CIA had secret plan to give Falkland Islands to Argentina and relocate islanders to Scotland

Plans call for appropriate penalty after Argentinians 'used armed force to seek to settle an international dispute'

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The Independent Online

The US had plans to give the Falkland Islands to Argentina and relocate the islanders to Scotland, secret CIA papers reveal.

Titled "Solution to the Falkland Islands crisis," the paper appears to suggest the intelligence agency thought the UK would lose the 1982 conflict.

It was written by Henry Rowen, then head of the National Intelligence Council, and are part of 12 million formerly-classified papers released by the CIA this week.

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“For a period of three years the inhabitants of the Falkland Islands will be given a chance to consider whether they wish to remain on the Falkland Islands or whether they wish to relocate to an area of British jurisdiction, either in the UK or elsewhere under British sovereignty, with a relocation grant of $100,000 per person," Mr Rowen wrote.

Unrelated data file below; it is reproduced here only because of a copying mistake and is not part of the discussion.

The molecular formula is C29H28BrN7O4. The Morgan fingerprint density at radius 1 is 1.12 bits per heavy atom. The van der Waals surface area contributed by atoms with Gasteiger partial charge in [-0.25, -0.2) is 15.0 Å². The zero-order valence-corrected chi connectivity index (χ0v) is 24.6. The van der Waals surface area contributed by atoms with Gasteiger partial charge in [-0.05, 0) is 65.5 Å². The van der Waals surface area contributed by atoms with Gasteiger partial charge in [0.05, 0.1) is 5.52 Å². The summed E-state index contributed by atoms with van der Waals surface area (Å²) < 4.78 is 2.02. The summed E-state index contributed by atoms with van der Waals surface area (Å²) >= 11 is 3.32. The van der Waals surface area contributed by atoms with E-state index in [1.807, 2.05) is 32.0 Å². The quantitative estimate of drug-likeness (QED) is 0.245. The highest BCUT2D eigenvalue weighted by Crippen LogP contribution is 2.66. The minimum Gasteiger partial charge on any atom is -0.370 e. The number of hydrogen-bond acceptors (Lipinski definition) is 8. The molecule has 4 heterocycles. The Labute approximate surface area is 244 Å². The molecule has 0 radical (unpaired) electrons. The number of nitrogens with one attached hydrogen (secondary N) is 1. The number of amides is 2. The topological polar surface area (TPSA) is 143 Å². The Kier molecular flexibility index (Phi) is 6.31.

“It is likely that many residents will find this sufficient inducement to relocate to some other area, perhaps in Scotland or elsewhere where conditions may be similar to the Falkland Islands.”

He adds: “Any residents who do not wish to relocate will be free to remain and become Argentinian citizens at the end of three years.

“The cost of the relocation grants to be paid to any residents of the Falkland Islands wishing to relocate elsewhere will be borne fifty/fifty by the Argentinian and British governments.”

The plans were addressed to Paul Wolfowitz, a Department of State advisor to President Ronald Reagan.

They also called for "some appropriate penalty upon the Argentinians for having used armed force to seek to settle an international dispute."

The United Kingdom retained the islands at a cost of the lives of more than 900 British, Argentine and Falkland Islander lives.

The outcome of the war prompted large protests against Argentina's military junta, leading to its downfall. In 1994, Argentina's claim to the territories was added to its constitution.

In a referendum on Falkland Islands sovereignty in 2013, 99.8 per cent voted to remain a British territory — with only three votes against.

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